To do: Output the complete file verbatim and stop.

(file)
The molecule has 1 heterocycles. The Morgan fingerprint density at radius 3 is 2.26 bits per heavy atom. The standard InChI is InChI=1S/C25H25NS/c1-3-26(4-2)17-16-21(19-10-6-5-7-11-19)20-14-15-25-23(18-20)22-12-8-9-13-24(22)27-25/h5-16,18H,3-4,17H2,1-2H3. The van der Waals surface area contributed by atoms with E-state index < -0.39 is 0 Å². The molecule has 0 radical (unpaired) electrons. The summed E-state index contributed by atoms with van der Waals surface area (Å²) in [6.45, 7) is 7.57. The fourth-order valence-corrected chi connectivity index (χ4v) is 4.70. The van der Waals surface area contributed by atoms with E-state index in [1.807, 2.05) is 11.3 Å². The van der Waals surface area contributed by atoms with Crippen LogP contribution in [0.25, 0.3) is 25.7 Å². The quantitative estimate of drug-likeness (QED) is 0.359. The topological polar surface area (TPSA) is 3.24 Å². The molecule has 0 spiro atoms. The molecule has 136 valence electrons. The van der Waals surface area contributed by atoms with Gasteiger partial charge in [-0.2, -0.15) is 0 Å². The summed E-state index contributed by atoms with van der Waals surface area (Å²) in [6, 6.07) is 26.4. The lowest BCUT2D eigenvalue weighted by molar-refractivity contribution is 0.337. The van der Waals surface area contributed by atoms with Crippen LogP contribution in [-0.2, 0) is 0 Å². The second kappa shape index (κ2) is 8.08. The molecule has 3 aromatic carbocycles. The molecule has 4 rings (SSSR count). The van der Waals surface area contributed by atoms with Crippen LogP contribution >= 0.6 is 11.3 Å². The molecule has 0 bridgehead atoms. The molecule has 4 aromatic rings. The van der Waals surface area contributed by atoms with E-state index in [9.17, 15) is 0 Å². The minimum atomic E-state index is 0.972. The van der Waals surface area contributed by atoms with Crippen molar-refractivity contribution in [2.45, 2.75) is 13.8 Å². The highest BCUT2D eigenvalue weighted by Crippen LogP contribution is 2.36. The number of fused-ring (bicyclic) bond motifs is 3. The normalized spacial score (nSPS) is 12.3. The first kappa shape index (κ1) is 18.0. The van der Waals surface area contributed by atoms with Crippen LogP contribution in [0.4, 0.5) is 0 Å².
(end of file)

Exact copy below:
The molecule has 1 heterocycles. The Morgan fingerprint density at radius 3 is 2.26 bits per heavy atom. The standard InChI is InChI=1S/C25H25NS/c1-3-26(4-2)17-16-21(19-10-6-5-7-11-19)20-14-15-25-23(18-20)22-12-8-9-13-24(22)27-25/h5-16,18H,3-4,17H2,1-2H3. The van der Waals surface area contributed by atoms with E-state index < -0.39 is 0 Å². The molecule has 0 radical (unpaired) electrons. The summed E-state index contributed by atoms with van der Waals surface area (Å²) in [6.45, 7) is 7.57. The fourth-order valence-corrected chi connectivity index (χ4v) is 4.70. The van der Waals surface area contributed by atoms with E-state index in [1.807, 2.05) is 11.3 Å². The van der Waals surface area contributed by atoms with Crippen LogP contribution in [0.25, 0.3) is 25.7 Å². The quantitative estimate of drug-likeness (QED) is 0.359. The topological polar surface area (TPSA) is 3.24 Å². The molecule has 0 spiro atoms. The molecule has 136 valence electrons. The van der Waals surface area contributed by atoms with Gasteiger partial charge in [-0.2, -0.15) is 0 Å². The summed E-state index contributed by atoms with van der Waals surface area (Å²) in [6, 6.07) is 26.4. The lowest BCUT2D eigenvalue weighted by molar-refractivity contribution is 0.337. The van der Waals surface area contributed by atoms with Crippen LogP contribution in [-0.2, 0) is 0 Å². The second kappa shape index (κ2) is 8.08. The molecule has 3 aromatic carbocycles. The molecule has 4 rings (SSSR count). The van der Waals surface area contributed by atoms with Crippen LogP contribution >= 0.6 is 11.3 Å². The molecule has 0 bridgehead atoms. The molecule has 4 aromatic rings. The van der Waals surface area contributed by atoms with E-state index in [9.17, 15) is 0 Å². The minimum atomic E-state index is 0.972. The van der Waals surface area contributed by atoms with Crippen molar-refractivity contribution in [2.45, 2.75) is 13.8 Å². The highest BCUT2D eigenvalue weighted by Crippen LogP contribution is 2.36. The number of fused-ring (bicyclic) bond motifs is 3. The normalized spacial score (nSPS) is 12.3. The first kappa shape index (κ1) is 18.0. The van der Waals surface area contributed by atoms with Crippen LogP contribution in [0.4, 0.5) is 0 Å².